Katerina clark the soviet novel

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katerina clark the soviet novel

The Soviet Novel, History as Ritual – Katerina Clark | Literature of Rupture

Barksdale, Katerina Clark. The Soviet Novel: History as Ritual. Chicago: University of Chicago Press. Most users should sign in with their email address. If you originally registered with a username please use that to sign in.
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Published 18.06.2019

Vintage Russian Classics (Gorgeous Books!)

In its sure grasp of a huge subject and in its speculative boldness, Professor Clark's study represents a major breakthrough.


In its sure grasp of a huge subject and in its speculative boldness, Professor Clark's study represents a major breakthrough. It sends one back to the original texts with a whole host of new questions And it also helps us to understand the place of the 'official' writer in that peculiar mixture of ideology, collective pressure, and inspiration which is the Soviet literary process. The Soviet Novel has had an enormous impact on the way Stalinist culture is studied in a range of disciplines literature scholarship, history, cultural studies, even anthropology and political science. Those readers who have come to realize that history is a branch of mythology will find Clark's book a stimulating and rewarding account of Soviet mythopoesis. A dynamic account of the socialist realist novel's evolution as seen in the context of Soviet culture.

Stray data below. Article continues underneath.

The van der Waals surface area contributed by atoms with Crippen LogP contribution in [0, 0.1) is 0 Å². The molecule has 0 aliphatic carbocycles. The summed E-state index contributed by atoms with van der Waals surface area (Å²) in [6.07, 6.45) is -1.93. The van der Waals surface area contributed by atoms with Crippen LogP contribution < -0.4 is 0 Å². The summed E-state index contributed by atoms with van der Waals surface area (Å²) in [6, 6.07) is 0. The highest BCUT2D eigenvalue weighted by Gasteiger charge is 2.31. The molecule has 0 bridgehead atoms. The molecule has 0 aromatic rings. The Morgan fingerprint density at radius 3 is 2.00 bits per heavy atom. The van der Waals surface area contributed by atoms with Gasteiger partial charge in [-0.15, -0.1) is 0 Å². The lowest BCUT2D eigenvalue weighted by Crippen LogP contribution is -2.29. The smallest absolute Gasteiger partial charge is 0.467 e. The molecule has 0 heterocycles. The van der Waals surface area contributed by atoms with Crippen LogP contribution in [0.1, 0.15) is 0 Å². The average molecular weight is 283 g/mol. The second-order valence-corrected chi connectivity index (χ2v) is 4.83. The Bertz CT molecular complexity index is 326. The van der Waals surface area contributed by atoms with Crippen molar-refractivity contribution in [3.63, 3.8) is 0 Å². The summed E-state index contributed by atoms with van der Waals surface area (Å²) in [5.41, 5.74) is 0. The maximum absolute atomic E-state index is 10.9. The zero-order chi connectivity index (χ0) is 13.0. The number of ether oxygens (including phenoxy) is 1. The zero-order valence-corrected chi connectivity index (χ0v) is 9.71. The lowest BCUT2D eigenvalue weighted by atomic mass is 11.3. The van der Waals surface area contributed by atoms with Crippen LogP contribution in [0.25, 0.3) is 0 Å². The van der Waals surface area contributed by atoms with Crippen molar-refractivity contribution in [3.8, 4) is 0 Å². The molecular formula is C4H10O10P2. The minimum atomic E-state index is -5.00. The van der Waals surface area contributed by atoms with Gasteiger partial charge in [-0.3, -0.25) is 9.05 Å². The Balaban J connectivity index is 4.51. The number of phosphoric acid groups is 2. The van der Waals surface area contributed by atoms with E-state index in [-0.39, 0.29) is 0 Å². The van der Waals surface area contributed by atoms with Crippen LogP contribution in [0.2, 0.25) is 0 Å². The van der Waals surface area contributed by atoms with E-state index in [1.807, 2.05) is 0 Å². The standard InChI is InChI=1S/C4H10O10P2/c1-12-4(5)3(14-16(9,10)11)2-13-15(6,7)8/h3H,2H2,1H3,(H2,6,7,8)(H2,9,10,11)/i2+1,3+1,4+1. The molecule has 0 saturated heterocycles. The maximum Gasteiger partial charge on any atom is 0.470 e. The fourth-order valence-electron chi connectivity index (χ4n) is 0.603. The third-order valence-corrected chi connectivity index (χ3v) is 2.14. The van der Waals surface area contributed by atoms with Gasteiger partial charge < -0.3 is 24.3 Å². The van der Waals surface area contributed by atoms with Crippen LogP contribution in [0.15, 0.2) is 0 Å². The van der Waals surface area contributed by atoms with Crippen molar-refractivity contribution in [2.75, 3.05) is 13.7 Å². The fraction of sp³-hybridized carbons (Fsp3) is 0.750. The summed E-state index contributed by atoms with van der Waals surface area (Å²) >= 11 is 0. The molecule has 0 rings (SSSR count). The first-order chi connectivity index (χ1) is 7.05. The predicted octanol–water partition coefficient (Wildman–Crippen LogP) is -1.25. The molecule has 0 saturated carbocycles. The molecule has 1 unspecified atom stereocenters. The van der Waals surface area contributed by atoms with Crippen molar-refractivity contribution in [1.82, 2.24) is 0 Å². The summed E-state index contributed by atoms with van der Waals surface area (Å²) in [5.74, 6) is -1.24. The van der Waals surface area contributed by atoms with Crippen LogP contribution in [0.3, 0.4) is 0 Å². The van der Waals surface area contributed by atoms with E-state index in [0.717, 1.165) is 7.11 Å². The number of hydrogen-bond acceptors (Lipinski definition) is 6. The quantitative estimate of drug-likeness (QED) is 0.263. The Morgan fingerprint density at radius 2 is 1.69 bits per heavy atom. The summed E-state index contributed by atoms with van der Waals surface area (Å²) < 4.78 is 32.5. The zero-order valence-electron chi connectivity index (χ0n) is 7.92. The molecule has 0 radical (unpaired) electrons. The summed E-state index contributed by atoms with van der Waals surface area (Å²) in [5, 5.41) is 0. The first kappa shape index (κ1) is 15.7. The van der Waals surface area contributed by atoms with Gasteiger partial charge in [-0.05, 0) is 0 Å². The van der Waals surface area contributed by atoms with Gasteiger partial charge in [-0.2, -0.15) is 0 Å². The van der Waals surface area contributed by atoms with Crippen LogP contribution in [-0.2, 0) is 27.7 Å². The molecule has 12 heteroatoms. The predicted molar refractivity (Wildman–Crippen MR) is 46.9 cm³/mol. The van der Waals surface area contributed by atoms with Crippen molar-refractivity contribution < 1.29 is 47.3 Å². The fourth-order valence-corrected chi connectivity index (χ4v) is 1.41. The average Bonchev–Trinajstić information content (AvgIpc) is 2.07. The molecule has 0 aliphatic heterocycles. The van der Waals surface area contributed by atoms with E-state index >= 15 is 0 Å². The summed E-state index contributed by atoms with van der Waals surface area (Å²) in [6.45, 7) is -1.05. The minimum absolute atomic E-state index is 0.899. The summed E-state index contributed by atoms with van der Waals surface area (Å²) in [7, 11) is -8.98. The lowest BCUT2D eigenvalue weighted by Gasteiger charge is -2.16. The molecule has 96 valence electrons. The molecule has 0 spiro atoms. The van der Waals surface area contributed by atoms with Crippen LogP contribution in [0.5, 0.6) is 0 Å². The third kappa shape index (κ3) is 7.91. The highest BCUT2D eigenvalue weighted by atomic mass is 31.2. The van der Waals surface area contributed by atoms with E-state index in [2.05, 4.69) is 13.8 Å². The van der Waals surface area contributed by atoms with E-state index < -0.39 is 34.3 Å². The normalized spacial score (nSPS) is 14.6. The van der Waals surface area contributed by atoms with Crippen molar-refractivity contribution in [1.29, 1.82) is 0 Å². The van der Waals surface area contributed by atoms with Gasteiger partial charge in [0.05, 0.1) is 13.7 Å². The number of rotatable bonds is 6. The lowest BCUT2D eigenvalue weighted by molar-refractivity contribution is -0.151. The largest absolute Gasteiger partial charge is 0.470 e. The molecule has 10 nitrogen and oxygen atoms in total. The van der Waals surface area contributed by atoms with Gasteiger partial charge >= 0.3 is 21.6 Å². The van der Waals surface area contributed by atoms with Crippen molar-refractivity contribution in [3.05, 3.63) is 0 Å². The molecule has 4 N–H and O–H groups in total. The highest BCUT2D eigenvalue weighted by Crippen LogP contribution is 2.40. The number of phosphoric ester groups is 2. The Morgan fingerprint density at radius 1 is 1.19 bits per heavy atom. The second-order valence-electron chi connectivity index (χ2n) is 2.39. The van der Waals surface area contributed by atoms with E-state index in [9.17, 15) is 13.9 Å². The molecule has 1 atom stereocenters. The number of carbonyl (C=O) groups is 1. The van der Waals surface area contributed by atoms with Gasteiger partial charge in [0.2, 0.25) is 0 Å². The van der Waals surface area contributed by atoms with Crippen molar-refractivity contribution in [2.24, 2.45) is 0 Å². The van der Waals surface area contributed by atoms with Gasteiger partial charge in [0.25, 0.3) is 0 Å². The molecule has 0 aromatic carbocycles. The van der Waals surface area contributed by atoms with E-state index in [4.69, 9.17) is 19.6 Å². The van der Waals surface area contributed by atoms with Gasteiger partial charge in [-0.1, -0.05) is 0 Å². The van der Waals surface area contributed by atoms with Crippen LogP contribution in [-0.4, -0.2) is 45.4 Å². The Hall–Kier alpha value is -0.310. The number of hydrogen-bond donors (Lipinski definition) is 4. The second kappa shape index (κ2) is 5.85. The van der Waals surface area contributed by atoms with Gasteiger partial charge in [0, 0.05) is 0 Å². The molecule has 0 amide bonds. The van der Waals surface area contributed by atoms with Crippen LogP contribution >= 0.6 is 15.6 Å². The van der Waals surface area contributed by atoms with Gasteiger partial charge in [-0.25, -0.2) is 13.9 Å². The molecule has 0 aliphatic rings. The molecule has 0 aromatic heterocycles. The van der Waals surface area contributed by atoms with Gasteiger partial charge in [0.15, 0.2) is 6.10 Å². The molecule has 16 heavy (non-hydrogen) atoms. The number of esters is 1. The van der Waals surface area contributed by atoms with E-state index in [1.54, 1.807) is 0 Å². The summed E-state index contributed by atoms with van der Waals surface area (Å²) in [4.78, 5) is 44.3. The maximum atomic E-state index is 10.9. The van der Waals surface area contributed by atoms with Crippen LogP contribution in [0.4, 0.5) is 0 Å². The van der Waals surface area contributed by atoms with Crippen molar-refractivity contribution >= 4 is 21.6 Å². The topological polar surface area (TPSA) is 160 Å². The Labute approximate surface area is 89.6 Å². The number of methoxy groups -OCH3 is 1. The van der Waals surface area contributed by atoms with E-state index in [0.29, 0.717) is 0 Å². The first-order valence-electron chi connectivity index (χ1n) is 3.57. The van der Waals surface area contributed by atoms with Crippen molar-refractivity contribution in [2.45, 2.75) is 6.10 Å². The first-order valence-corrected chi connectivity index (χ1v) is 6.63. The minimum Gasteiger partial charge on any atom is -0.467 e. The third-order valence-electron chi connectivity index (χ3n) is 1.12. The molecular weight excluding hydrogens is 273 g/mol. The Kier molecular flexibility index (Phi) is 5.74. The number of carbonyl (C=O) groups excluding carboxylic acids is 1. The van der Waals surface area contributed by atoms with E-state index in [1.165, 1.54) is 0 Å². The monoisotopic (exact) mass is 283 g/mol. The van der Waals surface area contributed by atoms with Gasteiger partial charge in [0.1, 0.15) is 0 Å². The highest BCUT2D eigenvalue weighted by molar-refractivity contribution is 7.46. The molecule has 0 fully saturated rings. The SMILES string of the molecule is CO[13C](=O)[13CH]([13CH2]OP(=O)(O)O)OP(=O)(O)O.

This content was uploaded by our users and we assume good faith they have the permission to share this book. If you own the copyright to this book and it is wrongfully on our website, we offer a simple DMCA procedure to remove your content from our site. Start by pressing the button below! The Soviet novel. Utttver;r;yrn Bibliography: p. Library Includes index. Russian fictionth century-History and criticism.

The Soviet Novel, Third Edition

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Like her previous pathbreaking book on socialist-realist literature, Petersburg pries into the work of the hegemon by finding power, after Foucault, in all the least usual places. Little wonder that this volume, which at times approximates a Russian novel for its own daunting cast of characters and sea of detail, took the Vucinich Prize for best book in Russian Studies. Clark forces us to rethink the relationship of a totalitarian government to its subjects. She makes us ask the same question now being raised in Germany in connection with the 50th anniversary of the end of World War II: Who were the real victims and who were the real perpetrators? What she has produced is a major contribution to the cultural history of this seminal period. It is also a fine example of how intense occupation with the methodological and theoretical approach of one scholar, in this case Bakhtin, can shape and remodel the view of a by now familiar period.

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